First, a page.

Oil Spill Impacts Vietnamese-American Workers
ALLISON KEYES, host:
We turn to the oily mess in the Gulf. President Obama was not happy about the blame game on Friday.
President BARACK OBAMA: I have to say, though, I did not appreciate what I considered to be a ridiculous spectacle during the congressional hearings into this matter. You had executives of BP and Transocean and Halliburton falling over each other to point the finger of blame at somebody else. The American people could not have been impressed with that display, and I certainly wasn't.
KEYES: Today BP says it's siphoning off about 20 percent of the crude oil that's been spewing from the blown oil well. But now there's word that some of that spilled oil may be heading toward the Florida Keys and the Atlantic Ocean.
Shrimpers, oystermen and crabbers on the Gulf Coast are trying to cope with an oil mass that marine researchers fear could doom their catches for years. A huge percentage of those dependent on the Gulf are Vietnamese-American. And those who speak only Vietnamese have run into red tape while trying to get help.
Congressman Anh Joseph Cao is a Republican from Louisiana representing a good chunk of New Orleans and a great many Vietnamese-speaking businesses. Thanks, Congressman, for joining us.
Representative ANH JOSEPH CAO (Republican, Louisiana): Thank you for having me.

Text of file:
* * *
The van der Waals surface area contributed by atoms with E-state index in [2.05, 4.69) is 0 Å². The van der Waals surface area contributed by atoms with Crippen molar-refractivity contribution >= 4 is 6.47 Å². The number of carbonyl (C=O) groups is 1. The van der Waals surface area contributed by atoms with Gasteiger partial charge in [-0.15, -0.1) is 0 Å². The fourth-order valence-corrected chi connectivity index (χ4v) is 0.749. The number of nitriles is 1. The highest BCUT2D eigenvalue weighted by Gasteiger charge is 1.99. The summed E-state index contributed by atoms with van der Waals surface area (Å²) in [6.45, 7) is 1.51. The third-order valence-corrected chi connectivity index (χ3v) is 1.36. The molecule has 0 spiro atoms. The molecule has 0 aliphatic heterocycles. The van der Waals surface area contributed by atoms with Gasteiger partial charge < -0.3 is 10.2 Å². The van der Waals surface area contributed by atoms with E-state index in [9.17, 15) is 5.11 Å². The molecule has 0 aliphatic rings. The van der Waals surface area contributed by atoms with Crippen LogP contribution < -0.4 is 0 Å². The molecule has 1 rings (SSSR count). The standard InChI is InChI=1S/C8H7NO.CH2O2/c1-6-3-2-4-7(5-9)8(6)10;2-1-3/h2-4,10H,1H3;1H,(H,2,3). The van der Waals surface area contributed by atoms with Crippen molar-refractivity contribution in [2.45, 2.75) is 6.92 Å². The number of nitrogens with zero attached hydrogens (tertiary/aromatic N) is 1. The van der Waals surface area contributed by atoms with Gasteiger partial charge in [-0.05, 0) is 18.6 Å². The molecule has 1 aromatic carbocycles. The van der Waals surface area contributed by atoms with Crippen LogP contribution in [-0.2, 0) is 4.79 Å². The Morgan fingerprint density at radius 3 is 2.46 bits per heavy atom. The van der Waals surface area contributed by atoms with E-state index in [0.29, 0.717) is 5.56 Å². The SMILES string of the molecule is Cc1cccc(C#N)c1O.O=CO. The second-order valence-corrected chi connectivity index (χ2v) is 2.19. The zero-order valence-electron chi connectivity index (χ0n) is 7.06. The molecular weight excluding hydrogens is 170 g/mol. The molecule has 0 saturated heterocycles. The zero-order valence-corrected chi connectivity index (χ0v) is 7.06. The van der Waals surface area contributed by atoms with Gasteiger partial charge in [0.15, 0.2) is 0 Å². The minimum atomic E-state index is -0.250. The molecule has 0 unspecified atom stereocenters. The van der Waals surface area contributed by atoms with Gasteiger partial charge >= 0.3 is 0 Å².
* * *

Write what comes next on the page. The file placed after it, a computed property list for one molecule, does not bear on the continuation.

KEYES: First, let me ask you, what do you think of BP's and Transocean's response so far? Are they doing a good job?
Rep. CAO: Well, they are trying their best to shut down the oil spill, but obviously they are struggling with it. And the longer they struggle, the more the people down here will suffer. So I'm very concerned of the slow pace of shutting down the leak and I hope that they will do their best to shut this leak down as quickly as possible.
KEYES: Do you think they've been doing their best at trying to fix this? I mean, they've had so many different attempts at fixing it that just haven't worked at all. I mean, I realize they've had some success today, but what do you think about how they're doing?
Rep. CAO: Well, I was somewhat disappointed with the lack of preparation in the event of a disaster of this magnitude. Obviously many of the techniques that they are using are new technology and these technologies have not been tested. But at the same time, they should've been looking into this scenario, working to try to solve this problem even before the spill began.
KEYES: What's been happening to the shrimpers and crabbers that make a living there, especially those of Vietnamese background?
Rep. CAO: They are struggling tremendously. I had the opportunity to speak to many of them over the past week and they are frustrated and very much concerned with the inability to make money to pay for their mortgages, to pay for their boat payments, to continue paying the house utilities, sending their children to school. So, people are struggling and people are fearful of what might happen.
And based on what I've been hearing so far, a lot of the oil is not all on the surface. And what I've been hearing that much of it is underneath the surface of the water and might be able to reach the marshes, and therefore contaminate the spawning eggs and that can affect the fishing industries for years to come.
KEYES: Can you briefly share a story of maybe one of your constituents that they've told you?